“Getting the measles vaccine is much safer than getting the measles infection,” he says.
Guarding the “herd”
And vaccinations don’t just help the people who get briefly jabbed with a needle. They also can protect entire communities. Doctors call this “herd immunity” or “community protection.”
But herd immunity only works when enough people get vaccinated.
For a disease like measles to survive, someone who is sick has to spread the virus to someone who is susceptible. That second person has to do the same, continuing the chain of transmission, explains Walter Orenstein. This physician is a vaccine expert at Emory University in Atlanta, Ga.
“If I come into contact with an immune individual, that chain is broken,” Orenstein tells Science News for Students. But herd immunity occurs only “when you have high levels of immunity in a population.” Then, he says, “the likelihood I will find a susceptible [person] goes way down.
Measles is so contagious that its spread can occur unless about 92 percent to 94 percent of all people are vaccinated, CDC says. But when that level of vaccine use does occur, in theory measles eventually can be wiped out.
Vaccinating large numbers of people will “act as a firewall,” explains Jorge Parada. It will guard most if not all unvaccinated people. Parada is an epidemiologist with the Loyola University Health System in Maywood, Ill.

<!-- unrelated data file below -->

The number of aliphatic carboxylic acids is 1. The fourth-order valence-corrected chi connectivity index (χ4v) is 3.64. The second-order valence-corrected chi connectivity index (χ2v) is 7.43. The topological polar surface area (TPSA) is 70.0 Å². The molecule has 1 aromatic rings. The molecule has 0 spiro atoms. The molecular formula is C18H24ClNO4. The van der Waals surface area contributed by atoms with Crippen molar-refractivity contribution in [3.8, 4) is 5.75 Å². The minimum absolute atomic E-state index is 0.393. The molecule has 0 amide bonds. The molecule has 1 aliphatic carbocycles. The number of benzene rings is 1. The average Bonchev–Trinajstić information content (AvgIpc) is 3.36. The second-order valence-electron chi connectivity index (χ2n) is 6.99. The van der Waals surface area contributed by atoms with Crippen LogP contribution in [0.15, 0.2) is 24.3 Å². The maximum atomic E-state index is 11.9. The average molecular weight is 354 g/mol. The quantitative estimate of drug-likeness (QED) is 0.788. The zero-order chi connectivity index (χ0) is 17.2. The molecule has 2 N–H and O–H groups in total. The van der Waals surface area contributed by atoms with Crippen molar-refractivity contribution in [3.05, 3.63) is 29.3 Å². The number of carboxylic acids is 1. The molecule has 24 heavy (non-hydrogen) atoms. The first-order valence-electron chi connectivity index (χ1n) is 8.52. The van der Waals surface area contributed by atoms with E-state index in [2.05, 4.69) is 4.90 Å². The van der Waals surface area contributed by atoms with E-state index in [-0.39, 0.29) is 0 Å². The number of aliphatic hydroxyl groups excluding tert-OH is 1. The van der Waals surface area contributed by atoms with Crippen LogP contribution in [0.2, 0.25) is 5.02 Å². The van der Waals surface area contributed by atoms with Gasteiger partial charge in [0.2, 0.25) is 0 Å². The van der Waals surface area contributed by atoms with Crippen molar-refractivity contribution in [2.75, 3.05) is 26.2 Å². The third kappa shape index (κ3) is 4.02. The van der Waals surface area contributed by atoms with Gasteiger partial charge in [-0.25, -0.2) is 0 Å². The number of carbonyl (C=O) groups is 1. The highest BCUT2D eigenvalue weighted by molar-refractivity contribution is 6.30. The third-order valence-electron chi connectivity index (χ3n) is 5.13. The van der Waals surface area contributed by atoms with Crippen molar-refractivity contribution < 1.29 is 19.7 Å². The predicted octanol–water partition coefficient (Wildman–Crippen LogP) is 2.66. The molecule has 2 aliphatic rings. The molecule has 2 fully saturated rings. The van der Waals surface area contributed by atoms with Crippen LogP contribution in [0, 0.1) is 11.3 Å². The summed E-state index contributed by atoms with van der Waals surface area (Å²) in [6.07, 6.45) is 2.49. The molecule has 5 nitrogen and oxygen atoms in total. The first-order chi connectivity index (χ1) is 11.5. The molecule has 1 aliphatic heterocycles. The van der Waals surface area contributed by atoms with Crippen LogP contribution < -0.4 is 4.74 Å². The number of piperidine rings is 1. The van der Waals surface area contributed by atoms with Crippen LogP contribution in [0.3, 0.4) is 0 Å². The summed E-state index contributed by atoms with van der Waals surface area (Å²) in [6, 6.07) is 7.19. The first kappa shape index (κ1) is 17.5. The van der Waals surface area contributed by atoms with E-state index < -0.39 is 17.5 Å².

In some pockets of the United States, the percentage of vaccinated people is much smaller than that ideal number. Get enough of these unvaccinated people together, expose them to someone infected with measles and the virus will start to spread. That appears to be happened in the Disney theme parks. And it will continue to happen elsewhere if infected tourists carry home the virus to communities where vaccination rates are low.
Looking ahead, health officials worry that the current measles outbreak means mumps and rubella cases may spike as well. The reason: The same vaccination delivers protection against those formerly serious childhood diseases as well.
“Measles is a warning sign and what we want to do is take action to correct it, before we start seeing all sorts of other diseases returning,” Orenstein says.
And as for Disneyland, airports and other crowded areas: They are safe to visit — if you’ve been vaccinated.
(for more about Power Words, click here)
autism (also known as autism spectrum disorders) A set of developmental disorders that interfere with how certain parts of the brain develop. Affected regions of the brain control how people behave, interact and communicate with others and the world around them. Autism disorders can range from very mild to very severe. And even a fairly mild form can limit an individual’s ability to interact socially or communicate effectively.
Centers for Disease Control and Prevention, or CDC An agency of the U.S. Department of Health and Human Services, CDC is charged with protecting public health and safety by working to control and prevent disease, injury and disabilities. It does this by investigating disease outbreaks, tracking exposures by Americans to infections and toxic chemicals, and regularly surveying diet and other habits among a representative cross-section of all Americans.